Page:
The business has changed and in my opinion, not for the good.
  • xwesxxwesx Fairbanks, AlaskaPosts: 8,396
    That is all very interesting, gimme! I have an appointment to have a bunch of warranty stuff looked at next week; perhaps I should mention this as well? I'm not sure how they could replicate it without similar conditions, but, from my perspective, the system was trying to work, there just wasn't much air movement through the vents. The blower motor was operating full bore.

    I ended up having to run the last 200+ miles to home with the windows down enough to circulate air to keep the windshield relatively transparent, but up enough to keep rainwater out of the car (it literally rained for that whole 330-mile trip!

    In order to get it to work again, I had to put the heat on full bore and, after about 45 minutes, it was back to substantial air flow.

    So, interesting that you mention the recirculation-while-on-defrost. The Fiesta allows me to do that. No other car that I have owned has. Perhaps that's the difference? Also, I hadn't thought about the need to cycle for the health of seals, etc., but can see the value in that. I'll look to other mitigation options first before resorting to belt removal.
  • jayriderjayrider Posts: 3,262
    I see shops touting ASE as a credential for their mechanics. Does that mean anything ?
  • thecardoc3thecardoc3 Posts: 1,521
    edited July 2013
    But, on the plus side, I guess the solution is simple enough.... just take the A/C belt off

    If diabling the system is what you want to do, removing the fuse or the relay for the compressor would be much easier.

    From my perspective, it is just a direction for the car to blow air, much like the face or floor vents. Now, I admit that many of the cars I've had did not have A/C on them in the first place, but those that do/did never have issues with:

    1. Vent system freeze-up
    2. Noticeable change in fuel economy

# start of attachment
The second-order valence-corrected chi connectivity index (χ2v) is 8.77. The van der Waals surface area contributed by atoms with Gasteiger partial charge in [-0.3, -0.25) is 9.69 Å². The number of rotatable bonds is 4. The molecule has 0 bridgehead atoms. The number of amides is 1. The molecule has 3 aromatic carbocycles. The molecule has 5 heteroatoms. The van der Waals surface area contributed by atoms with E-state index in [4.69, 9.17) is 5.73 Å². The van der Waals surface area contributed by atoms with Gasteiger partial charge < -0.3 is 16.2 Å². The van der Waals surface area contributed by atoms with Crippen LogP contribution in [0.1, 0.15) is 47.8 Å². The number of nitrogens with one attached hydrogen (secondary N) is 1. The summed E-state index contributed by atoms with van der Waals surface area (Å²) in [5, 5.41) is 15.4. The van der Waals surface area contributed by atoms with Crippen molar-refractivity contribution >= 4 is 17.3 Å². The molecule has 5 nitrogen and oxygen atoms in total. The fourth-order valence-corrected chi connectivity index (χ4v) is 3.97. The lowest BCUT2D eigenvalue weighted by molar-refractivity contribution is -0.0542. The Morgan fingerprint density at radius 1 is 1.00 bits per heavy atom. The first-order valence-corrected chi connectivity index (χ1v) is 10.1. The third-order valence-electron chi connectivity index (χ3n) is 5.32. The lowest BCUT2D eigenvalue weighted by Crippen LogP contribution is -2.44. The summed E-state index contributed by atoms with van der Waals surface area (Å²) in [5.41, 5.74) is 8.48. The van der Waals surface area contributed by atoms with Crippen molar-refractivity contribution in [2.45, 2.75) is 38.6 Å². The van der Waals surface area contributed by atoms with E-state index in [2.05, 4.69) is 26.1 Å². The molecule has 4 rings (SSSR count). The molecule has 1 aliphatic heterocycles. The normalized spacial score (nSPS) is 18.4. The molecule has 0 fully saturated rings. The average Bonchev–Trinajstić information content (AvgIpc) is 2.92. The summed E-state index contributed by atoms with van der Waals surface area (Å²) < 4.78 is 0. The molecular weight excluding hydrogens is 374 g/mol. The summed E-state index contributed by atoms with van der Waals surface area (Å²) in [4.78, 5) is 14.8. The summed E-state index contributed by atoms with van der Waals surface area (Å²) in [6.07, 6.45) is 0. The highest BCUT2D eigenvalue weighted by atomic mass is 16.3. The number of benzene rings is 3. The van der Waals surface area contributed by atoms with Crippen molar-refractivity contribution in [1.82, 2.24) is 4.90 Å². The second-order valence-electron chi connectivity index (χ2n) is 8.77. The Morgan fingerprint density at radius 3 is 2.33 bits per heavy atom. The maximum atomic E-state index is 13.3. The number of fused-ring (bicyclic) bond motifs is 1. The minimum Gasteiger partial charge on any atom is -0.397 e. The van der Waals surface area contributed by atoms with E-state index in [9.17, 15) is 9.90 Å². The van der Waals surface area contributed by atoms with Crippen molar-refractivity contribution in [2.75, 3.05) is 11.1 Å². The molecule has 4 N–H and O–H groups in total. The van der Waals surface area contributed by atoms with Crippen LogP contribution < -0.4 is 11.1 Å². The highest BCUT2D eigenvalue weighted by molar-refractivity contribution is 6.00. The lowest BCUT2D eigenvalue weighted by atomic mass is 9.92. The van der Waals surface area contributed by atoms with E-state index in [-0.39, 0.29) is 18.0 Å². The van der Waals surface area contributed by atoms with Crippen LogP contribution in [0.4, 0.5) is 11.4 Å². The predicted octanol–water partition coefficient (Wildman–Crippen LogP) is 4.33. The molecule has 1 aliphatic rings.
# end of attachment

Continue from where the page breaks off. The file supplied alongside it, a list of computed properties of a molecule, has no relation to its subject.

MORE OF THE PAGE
The system freezing up suggests that the low side temp (and of course pressure) was too low. There should be controls to prevent that from occurring. The evaporator discharge temperature sensor connects directly to the instrument cluster to send that information on to the network and if the evaporator gets cold enough to freeze, the PCM should have commanded the compressor off.

    As far as the fuel economy implications, the harder that the system is working, which means the more heat that it is pumping the more that the fuel economy will be affected. Once the evaporator iced up, the system wouldn't be doing any work at all.
  • thecardoc3thecardoc3 Posts: 1,521
    edited July 2013
    I see shops touting ASE as a credential for their mechanics. Does that mean anything ?

    It does to me, but if it really means anything that can only be judged by everyone elses opinion. So, lets find out.

    What does a tech having ASE certifications mean to YOU?

    (You being eveybody that has been lurking, as well as taking part in this forum).

    Be advised I'll be happy to forward all of the opinions voiced to ASE.
  • isellhondasisellhondas Issaquah WashingtonPosts: 17,633
    To me, it means that person took the time to study to pass the ASE exams which used to be pretty challenging.

    If a shop will only hire ASE certified techs to me, that would be a good sign.

    Still, there are a lot of guys who are great techs who see little value in getting ASE certified.
  • Mr_ShiftrightMr_Shiftright CaliforniaPosts: 44,564
    I see shops touting ASE as a credential for their mechanics. Does that mean anything ?

    Well for one thing it means you are a good test-taker. It may not mean you are a good mechanic.

    What i mean is--just because you are good at figuring out their "trick questions", does translate into diagnostic skills on a car?

    MODERATOR

  • xwesxxwesx Fairbanks, AlaskaPosts: 8,396
    edited July 2013
    Thanks for the extra info. Based on yours and GST's responses, I have to say that it is likely something was not working properly on the car for the freeze up to happen.

    As for fuel economy, A/C use only noticeably affects it at low speed driving (such as around town, commuting stuff, which is the type of driving I was doing with that ~44 mpg tank). On the highway, I can't tell a noticeable difference. I've run to Palmer and back without the A/C and returned about 40 mpg, and then also used the A/C the whole time and returned about the same. But, I do notice that the car's responsiveness is sluggish with the A/C running, so it's obviously creating some parasitic loss (probably has something to do with the little 1.6L, 120 hp engine?).

    On the flip side, when I do want the A/C to cool the interior of the car, it does a really good job. :P It reminds me of the system on my Dodge Grand Caravan. That thing had an amazingly good HVAC despite the cavernous interior and generous glass.